Las Vegas Sun

August 19, 2019

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Sun Editorial:

Republican games on confirmation harm consumer protection in U.S.

The Senate Banking Committee on Tuesday held a confirmation hearing for Richard Cordray, who has been nominated by President Barack Obama to head the new Consumer Financial Protection Bureau.

As the Los Angeles Times reported, Cordray was met cordially by Republicans on the committee but they essentially told him his nomination wasn’t going anywhere.

It’s not that Cordray, a former Ohio attorney general, is a bad nominee. The Republicans just don’t want any nominee. Republicans are objecting to the law that created the new agency, and in May, 44 Senate Republicans said they would filibuster any nomination unless there were major changes to the law.

The Republican approach to Cordray’s confirmation hearing was to bash the law. As the Times reported, Sen. Richard Shelby, the top Republican on the committee, didn’t even mention Cordray in his five-minute opening statement.

By blocking the nomination, Republicans are preventing the new agency from doing much of what it was created to do. The law doesn’t allow the agency to use some of its broad powers without a director. Thus, stalling the nomination stalls new regulation and oversight.

Republicans are trying to protect their friends on Wall Street and the banking industry, who fear new regulatory oversight and have fought the new law. However, in the wake of the Wall Street meltdown, it became painfully obvious that federal regulators failed — in part because they didn’t have the ability or authority to properly oversee the financial markets. The result has been the disastrous economic downturn.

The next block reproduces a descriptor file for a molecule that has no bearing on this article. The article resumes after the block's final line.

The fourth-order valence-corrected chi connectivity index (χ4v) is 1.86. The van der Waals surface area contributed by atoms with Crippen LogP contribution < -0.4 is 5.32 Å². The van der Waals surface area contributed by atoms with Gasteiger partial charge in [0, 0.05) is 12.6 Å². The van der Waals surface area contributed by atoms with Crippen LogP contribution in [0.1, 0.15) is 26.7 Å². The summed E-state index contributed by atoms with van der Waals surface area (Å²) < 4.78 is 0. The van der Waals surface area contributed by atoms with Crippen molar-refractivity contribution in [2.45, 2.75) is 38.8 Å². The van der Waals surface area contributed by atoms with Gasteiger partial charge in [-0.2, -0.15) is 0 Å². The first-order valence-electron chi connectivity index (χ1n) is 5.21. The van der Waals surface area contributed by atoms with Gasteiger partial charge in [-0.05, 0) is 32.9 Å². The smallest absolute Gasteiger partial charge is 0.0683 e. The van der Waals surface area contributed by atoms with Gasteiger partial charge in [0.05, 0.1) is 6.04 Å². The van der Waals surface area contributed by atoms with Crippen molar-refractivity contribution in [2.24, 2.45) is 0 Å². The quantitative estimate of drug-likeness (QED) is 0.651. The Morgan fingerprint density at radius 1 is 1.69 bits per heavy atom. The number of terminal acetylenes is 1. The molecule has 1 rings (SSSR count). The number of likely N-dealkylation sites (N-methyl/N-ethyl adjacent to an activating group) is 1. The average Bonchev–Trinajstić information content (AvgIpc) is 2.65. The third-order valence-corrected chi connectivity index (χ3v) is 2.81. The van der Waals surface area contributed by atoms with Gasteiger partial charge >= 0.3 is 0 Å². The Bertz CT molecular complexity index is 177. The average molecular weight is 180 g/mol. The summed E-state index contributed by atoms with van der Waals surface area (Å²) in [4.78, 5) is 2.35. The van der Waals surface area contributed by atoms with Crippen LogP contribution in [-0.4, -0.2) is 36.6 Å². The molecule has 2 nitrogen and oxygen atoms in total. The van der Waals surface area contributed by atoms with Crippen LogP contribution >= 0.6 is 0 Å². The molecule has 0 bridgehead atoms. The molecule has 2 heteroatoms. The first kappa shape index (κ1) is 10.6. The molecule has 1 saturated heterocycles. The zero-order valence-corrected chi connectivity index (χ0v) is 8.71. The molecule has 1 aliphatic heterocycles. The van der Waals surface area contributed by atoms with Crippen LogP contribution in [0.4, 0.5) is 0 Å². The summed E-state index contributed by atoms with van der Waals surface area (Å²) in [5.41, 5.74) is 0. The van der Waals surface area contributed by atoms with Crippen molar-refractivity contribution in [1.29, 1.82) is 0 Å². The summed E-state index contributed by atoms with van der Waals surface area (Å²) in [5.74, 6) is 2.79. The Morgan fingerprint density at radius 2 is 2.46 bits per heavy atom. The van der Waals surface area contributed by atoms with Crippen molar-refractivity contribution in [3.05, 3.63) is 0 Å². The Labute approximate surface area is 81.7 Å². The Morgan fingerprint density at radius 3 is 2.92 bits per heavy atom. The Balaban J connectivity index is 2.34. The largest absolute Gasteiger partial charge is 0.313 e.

The new agency is supposed to protect consumers from that kind of mess again, but it will remain toothless as long as Republicans can keep blocking the nomination.

This use of the confirmation process to try to change the law is stunning. The Senate has seen presidential nominations from both parties held up by senators trying to gain some political leverage, but this may be unprecedented. The Republicans couldn’t stop the bill that created the consumer protection agency from becoming law, so they are trying to pervert the confirmation process to try to force changes to a law that was legally passed, thus stopping the agency from doing the work it is obligated to do.

That certainly can’t be what the framers of the Constitution intended when they added the provision that gives the Senate power to confirm presidential nominations. We can only imagine the complaints that would be stirred up by the Tea Party if Democrats tried to do something similar.

This is ridiculous. The Senate Republicans have gone to extraordinary lengths just to protect the banks instead of working Americans.

Republicans have complained in the past when presidential nominations were held up because of what they perceived as politics and called for an up-or-down vote on the nominee. This would be a great time for them to take their own advice to heart.

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